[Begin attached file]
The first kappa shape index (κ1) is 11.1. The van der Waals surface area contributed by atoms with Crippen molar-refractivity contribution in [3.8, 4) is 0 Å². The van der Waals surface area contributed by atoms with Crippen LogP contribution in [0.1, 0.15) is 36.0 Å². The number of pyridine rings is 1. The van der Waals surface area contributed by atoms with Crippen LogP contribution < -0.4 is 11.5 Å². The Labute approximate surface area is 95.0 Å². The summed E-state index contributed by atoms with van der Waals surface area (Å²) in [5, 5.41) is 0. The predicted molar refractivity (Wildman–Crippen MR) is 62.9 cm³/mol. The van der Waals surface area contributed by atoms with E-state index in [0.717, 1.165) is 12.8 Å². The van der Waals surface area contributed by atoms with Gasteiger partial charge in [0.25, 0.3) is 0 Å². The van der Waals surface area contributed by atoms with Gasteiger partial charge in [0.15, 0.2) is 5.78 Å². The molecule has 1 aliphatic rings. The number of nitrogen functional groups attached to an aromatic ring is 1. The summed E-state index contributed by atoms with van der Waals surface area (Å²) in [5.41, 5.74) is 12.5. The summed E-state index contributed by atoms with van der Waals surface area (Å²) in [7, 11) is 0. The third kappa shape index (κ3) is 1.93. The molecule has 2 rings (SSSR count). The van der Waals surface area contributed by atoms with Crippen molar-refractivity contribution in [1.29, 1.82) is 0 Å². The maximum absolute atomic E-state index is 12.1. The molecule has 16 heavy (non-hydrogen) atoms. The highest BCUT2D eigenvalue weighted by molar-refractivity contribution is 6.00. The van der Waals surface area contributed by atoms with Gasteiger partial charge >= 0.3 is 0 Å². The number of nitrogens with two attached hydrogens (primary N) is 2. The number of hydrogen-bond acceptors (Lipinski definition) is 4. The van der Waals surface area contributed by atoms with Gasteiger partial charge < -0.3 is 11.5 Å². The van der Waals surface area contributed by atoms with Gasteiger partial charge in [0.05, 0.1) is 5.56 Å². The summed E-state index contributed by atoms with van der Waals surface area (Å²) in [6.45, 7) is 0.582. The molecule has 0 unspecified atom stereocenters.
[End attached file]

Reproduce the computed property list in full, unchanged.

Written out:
The first kappa shape index (κ1) is 11.1. The van der Waals surface area contributed by atoms with Crippen molar-refractivity contribution in [3.8, 4) is 0 Å². The van der Waals surface area contributed by atoms with Crippen LogP contribution in [0.1, 0.15) is 36.0 Å². The number of pyridine rings is 1. The van der Waals surface area contributed by atoms with Crippen LogP contribution < -0.4 is 11.5 Å². The Labute approximate surface area is 95.0 Å². The summed E-state index contributed by atoms with van der Waals surface area (Å²) in [5, 5.41) is 0. The predicted molar refractivity (Wildman–Crippen MR) is 62.9 cm³/mol. The van der Waals surface area contributed by atoms with E-state index in [0.717, 1.165) is 12.8 Å². The van der Waals surface area contributed by atoms with Gasteiger partial charge in [0.25, 0.3) is 0 Å². The van der Waals surface area contributed by atoms with Gasteiger partial charge in [0.15, 0.2) is 5.78 Å². The molecule has 1 aliphatic rings. The number of nitrogen functional groups attached to an aromatic ring is 1. The summed E-state index contributed by atoms with van der Waals surface area (Å²) in [5.41, 5.74) is 12.5. The summed E-state index contributed by atoms with van der Waals surface area (Å²) in [7, 11) is 0. The third kappa shape index (κ3) is 1.93. The molecule has 2 rings (SSSR count). The van der Waals surface area contributed by atoms with Crippen molar-refractivity contribution in [1.29, 1.82) is 0 Å². The maximum absolute atomic E-state index is 12.1. The molecule has 16 heavy (non-hydrogen) atoms. The highest BCUT2D eigenvalue weighted by molar-refractivity contribution is 6.00. The van der Waals surface area contributed by atoms with Gasteiger partial charge >= 0.3 is 0 Å². The number of nitrogens with two attached hydrogens (primary N) is 2. The number of hydrogen-bond acceptors (Lipinski definition) is 4. The van der Waals surface area contributed by atoms with Gasteiger partial charge < -0.3 is 11.5 Å². The van der Waals surface area contributed by atoms with Gasteiger partial charge in [0.05, 0.1) is 5.56 Å². The summed E-state index contributed by atoms with van der Waals surface area (Å²) in [6.45, 7) is 0.582. The molecule has 0 unspecified atom stereocenters.